As I attempted to unobtrusively extricate myself from the culinary festivities, Finje called out,
"Are you going for a poo Mama?"
I believe there are two sections of society who find bodily functions, specifically the unexpected or indeed calculated breaking of wind, gut-bustingly funny:
1) Anybody under the age of 13
2) All men.
My brother, for example, is a 44-year-old senior consultant in a busy hospital emergency department. He has the ultimate responsibility for saving human life on a daily basis and nothing makes him laugh harder than the sound of a fart.
If he lived with us, his niece would ensure no end to his merriment. Just recently, lost in a book I was jolted to attention by a sound, which, for a moment, had me convinced of the presence of a small to medium sized wild mammal somewhere in the vicinity.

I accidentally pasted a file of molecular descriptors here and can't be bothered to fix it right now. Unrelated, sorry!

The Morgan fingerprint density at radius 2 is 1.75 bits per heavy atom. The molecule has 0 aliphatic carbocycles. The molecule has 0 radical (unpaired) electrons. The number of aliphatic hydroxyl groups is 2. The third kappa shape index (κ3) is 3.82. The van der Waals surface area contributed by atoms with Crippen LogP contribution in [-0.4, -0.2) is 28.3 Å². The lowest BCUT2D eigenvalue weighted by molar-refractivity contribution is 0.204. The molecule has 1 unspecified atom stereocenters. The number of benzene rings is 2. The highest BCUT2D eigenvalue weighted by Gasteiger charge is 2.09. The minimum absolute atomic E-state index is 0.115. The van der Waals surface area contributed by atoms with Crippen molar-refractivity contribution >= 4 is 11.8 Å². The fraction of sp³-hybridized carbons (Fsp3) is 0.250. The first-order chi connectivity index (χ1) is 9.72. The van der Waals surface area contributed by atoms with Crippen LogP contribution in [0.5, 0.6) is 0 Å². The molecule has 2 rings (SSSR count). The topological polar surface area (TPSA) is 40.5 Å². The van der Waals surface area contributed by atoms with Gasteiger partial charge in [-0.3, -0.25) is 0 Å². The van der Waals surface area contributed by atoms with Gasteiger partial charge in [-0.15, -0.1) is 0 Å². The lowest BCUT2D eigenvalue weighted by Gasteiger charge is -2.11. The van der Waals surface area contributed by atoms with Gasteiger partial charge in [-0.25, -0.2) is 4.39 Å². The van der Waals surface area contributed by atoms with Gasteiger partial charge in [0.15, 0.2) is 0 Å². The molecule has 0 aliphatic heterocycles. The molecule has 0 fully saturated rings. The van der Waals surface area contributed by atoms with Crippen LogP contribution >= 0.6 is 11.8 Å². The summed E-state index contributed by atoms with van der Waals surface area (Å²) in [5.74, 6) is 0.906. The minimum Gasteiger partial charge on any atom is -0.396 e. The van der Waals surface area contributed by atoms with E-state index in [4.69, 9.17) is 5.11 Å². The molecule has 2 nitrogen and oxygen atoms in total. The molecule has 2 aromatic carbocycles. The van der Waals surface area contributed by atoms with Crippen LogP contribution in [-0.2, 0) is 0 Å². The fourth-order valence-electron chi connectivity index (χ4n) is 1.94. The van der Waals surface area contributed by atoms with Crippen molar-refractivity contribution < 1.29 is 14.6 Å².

At five years old, Finje could rival my husband after a third helping of cabbage and bean soup when it comes to farting.
Personally, I have no problem with the "f" word. In Germany nobody is aware of differing levels of vulgarity when it comes to English terms for the passing of gas. That said, the German equivalent "Furtz" would be a word, should Finje utter it before her grandparents, that would have them snorting Glüwein through their noses in disgust. The more acceptable verb in polite German society is "Pupsen".
During preparations for the grandparent's visit, I warned my daughter that should she feel the need let one blow and still remain in their good books she might consider an alternative to the raucous "Hahaha Ich have just gefarted!"
The consequence of this chat provided a brand new addition to Nowak Family Vocabulary.
After a huge Christmas dinner, Finje, creature of habit, let out a rasper during a laughing fit.
You could almost see the cogs turning as she tried valiantly to remember which words were deemed acceptable. Then came the one, it has now been agreed, shall be used henceforth in our family.
" Oh excuse me, I think that was a FÜÜP!"